Hard Sayings: 23 September 2018

The Very Rev’d Frank Nelson

Proverbs 31: 10 – 31

Psalm 1

James 2: 3: 1 – 12

Mark 9: 30 – 37

Twenty years ago New Testament Scholar FF Bruce published a book entitled “The Hard Sayings of Jesus.” It was an attempt to acknowledge that some of what Jesus said in the Gospels is not easy to understand, and some of what is easy to understand is extremely difficult to put into practice. We have an example of each in today’s Gospel reading from Mark 9: 30 – 37.

A whole chapter has passed since Peter’s declaration that Jesus was the Messiah and his utter incomprehension when told that Jesus must undergo suffering, rejection and execution – and then, on the third day, be raised from the dead.

The lectionary skips out the account of the Transfiguration (that is dealt with on the Sunday before Lent, or on its own special day of August 6th). We’ve not read of Peter’s suggestion that they build three temples on the mountain, capturing the experience in concrete. Nor of the way in which Jesus drags the three favoured disciples who witnessed the Transfiguration away from that mystical experience and down the mountain. There they discover the rest of the disciples are in trouble. In Jesus’s absence they have tried their hand at healing a young boy, and failed miserably.

Today’s passage from Mark finds Jesus leading his disciples through Galilee to their home base at Capernaum. It is an opportunity for more teaching. Here is one of those ‘hard sayings’, it again involved betrayal, execution and resurrection. With our two thousand years of hindsight it’s impossible for us to know what the disciples made of this, or indeed, what the early church really made of it. But we confess it every time we say the Creeds or participate in a baptism: We believe Jesus was betrayed, crucified and raised from the dead. Like Peter a chapter earlier, but in a more gentle way, Mark the Gospel writer points out that the disciples ‘did not understand’. It was simply too difficult for them to grasp.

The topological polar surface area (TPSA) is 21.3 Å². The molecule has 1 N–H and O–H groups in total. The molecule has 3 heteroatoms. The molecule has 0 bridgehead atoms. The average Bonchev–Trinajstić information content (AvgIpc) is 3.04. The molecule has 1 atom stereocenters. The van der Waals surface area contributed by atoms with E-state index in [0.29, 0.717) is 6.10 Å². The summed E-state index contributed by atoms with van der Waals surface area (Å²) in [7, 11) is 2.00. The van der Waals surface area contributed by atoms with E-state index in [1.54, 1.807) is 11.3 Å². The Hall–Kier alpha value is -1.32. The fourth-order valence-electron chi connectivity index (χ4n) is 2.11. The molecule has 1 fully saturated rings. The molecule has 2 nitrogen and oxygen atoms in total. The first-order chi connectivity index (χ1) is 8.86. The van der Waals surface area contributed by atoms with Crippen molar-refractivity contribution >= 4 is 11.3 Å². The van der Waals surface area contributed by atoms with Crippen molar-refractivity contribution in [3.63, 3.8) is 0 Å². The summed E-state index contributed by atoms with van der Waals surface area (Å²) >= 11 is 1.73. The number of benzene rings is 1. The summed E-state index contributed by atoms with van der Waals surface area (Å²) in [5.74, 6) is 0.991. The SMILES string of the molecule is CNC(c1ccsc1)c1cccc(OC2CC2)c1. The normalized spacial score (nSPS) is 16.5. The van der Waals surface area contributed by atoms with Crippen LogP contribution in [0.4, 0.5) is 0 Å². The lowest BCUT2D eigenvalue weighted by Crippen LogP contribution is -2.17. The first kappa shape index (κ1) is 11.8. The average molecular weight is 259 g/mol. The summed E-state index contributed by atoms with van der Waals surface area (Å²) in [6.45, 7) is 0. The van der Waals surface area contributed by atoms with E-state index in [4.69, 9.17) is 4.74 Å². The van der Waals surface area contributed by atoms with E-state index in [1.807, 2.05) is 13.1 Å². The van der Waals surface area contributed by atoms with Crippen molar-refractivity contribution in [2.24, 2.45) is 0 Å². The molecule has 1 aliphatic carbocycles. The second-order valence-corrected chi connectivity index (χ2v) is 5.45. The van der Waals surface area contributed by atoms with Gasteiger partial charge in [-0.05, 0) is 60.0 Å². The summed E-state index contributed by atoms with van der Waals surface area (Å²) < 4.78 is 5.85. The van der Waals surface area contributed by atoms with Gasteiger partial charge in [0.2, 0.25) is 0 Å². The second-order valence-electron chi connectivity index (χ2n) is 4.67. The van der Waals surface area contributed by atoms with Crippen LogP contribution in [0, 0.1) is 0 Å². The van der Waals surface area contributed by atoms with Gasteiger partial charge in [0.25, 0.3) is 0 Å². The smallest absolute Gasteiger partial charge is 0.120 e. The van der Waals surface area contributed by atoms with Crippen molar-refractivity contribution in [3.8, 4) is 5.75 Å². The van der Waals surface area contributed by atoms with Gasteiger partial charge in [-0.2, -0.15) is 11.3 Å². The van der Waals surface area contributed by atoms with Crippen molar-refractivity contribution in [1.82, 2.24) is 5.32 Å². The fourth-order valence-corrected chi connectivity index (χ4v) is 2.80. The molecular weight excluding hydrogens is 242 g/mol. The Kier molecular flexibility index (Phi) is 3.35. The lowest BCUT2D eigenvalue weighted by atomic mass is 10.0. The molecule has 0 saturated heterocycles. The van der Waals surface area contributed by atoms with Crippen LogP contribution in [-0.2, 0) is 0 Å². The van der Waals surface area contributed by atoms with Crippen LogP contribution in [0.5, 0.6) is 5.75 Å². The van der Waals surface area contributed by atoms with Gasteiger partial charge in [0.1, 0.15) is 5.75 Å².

And then, in one of those typical Marcan ironies, the Gospel passage gives us some insight into what was actually going on with the disciples. They were not puzzling over what Jesus meant abot dying and rising, or how they might be able to prevent him being killed, but arguing over which of them was the greatest! It all sounds so contemporary; worthy perhaps of the party-room in Canberra. Jesus’s response to this argument is a very long way from the jockeying for power and position of contemporary politics (and, I dare say, contemporary life in general).

If the language Jesus used about his betrayal, death and resurrection was hard to comprehend, the very simple illustration he used to demonstrate the pecking order in the Kingdom of God is profoundly simple – and decidedly difficult to implement. “Then he took a little child and put it among them…” (Mark 9: 36)

We live in a world where the rights of children are pretty much taken for granted now. It is a world in which UNICEF and Save the Children continue to champion the rights of children. We belong to a church which insists that any in leadership positions, both clergy and lay people, and any who have even the remotest chance of contact with children, must adhere to strict Safer Ministry protocols. On the whole we cherish our children and lavish large amounts of time, money and effort on their health, education and well-being. But it has not always been thus.